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Telehealth Continues to Evolve and Shape the Healthcare Insurance Industry

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The practice of telemedicine—healing at a distance—dates back over a century and has come a long way since. In 2023, the telehealth industry market value was estimated at $194 billion and is projected to rise to nearly $870 billion by 2030, according to the February 2021 Telehealth Market Research Report by Market Research Future.

It comes as no surprise that healthcare organizations and medical professionals recognize the operational efficiencies and cost savings associated with telehealth services and are therefore investing heavily in associated technologies to facilitate care—including Artificial Intelligence (AI).

Key Takeaways:
  • Telehealth is an intertwining of healthcare and technology that will continue to evolve and shape the industry.
  • Adoption rates continue to rise with 77% of primary care physicians believing they can utilize telehealth to provide better medical care.
  • Legal ramifications of telehealth failures and associated risks still must be sorted out by carriers.
  • Telehealth increases access to healthcare but may not be an efficient method of delivery for all specialties.
  • AI adoption within the sector is coming yet concerns remain about the security of patient data.


Benefits across the healthcare spectrum

Access and convenience are key benefits of telehealth for both patients and providers. Well visits, the diagnosing of recommended therapies, and the management of chronic conditions are among the many examples of topics commonly discussed between a provider and patient during such a visit.

On the physician side, the efficiencies of telehealth can help reduce burnout and alleviate some of the administrative burden on healthcare professionals, providing a better work environment for clinical staff and possible reduction of errors.

As a result, around 77 percent of primary care physicians believe they can provide better medical care with telemedicine.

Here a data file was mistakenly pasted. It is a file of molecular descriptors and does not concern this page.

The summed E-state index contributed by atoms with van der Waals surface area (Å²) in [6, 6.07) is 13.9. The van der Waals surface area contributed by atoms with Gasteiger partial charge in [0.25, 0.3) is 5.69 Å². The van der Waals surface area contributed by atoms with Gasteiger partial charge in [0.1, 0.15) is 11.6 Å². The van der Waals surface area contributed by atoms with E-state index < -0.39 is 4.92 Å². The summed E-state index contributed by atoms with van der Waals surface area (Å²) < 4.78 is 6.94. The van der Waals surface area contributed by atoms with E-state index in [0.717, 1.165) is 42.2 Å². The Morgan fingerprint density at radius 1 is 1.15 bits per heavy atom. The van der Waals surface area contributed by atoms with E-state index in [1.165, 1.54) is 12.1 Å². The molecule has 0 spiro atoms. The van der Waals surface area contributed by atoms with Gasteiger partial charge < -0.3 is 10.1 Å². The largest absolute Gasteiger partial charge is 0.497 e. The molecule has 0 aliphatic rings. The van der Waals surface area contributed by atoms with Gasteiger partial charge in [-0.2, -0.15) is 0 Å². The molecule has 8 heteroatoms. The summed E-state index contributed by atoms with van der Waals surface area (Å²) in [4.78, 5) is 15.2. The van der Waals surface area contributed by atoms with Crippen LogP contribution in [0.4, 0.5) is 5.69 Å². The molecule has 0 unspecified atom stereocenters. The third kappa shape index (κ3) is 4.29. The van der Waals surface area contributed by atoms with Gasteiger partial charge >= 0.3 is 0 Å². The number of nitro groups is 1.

Both telehealth and AI continue to alter the state of the healthcare industry and corresponding insurance.

With AI, applications are widely available to help patients adhere to healthy lifestyles including the use of wearable devices that constantly monitor vital signs. AI can be used to interpret the data captured and correlate it to clinical problems.

In addition, current and future healthcare providers can also receive training from augmented reality sources, with more to come in the coming months and years.

Exposures can be an issue

While telehealth has many advantages, it can lead to errors that open up the insured to significant liabilities. Technology system failures as part of the telehealth delivery system and business interruptions and cyber events can all cause problems that have adverse health and monetary impacts.

For example, any of the issues mentioned above could lead to inaccurate diagnoses or some type of bodily injury. Industry statistics have shown that 25 percent of telehealth malpractice claims involve a misdiagnosis of cancer, while around 20 percent of such malpractice claims involve either a misdiagnosis of stroke or infection.

In addition, telehealth patients may fail to develop a relationship with one or more providers they trust, which can lead to such issues as failing to take medications or ignoring important clinical advice.

The AI influence

AI is influencing just about every industry, and healthcare is no exception. “Big tech” firms like Amazon, Google, Microsoft, and Oracle are taking notice as all are creating products that plan to utilize that technology. While investments in AI continue, the healthcare and telehealth industries will have to face certain challenges, including:

  • A wide range of end-user comprehension – the technology may be difficult for some patients to understand, and therefore use effectively.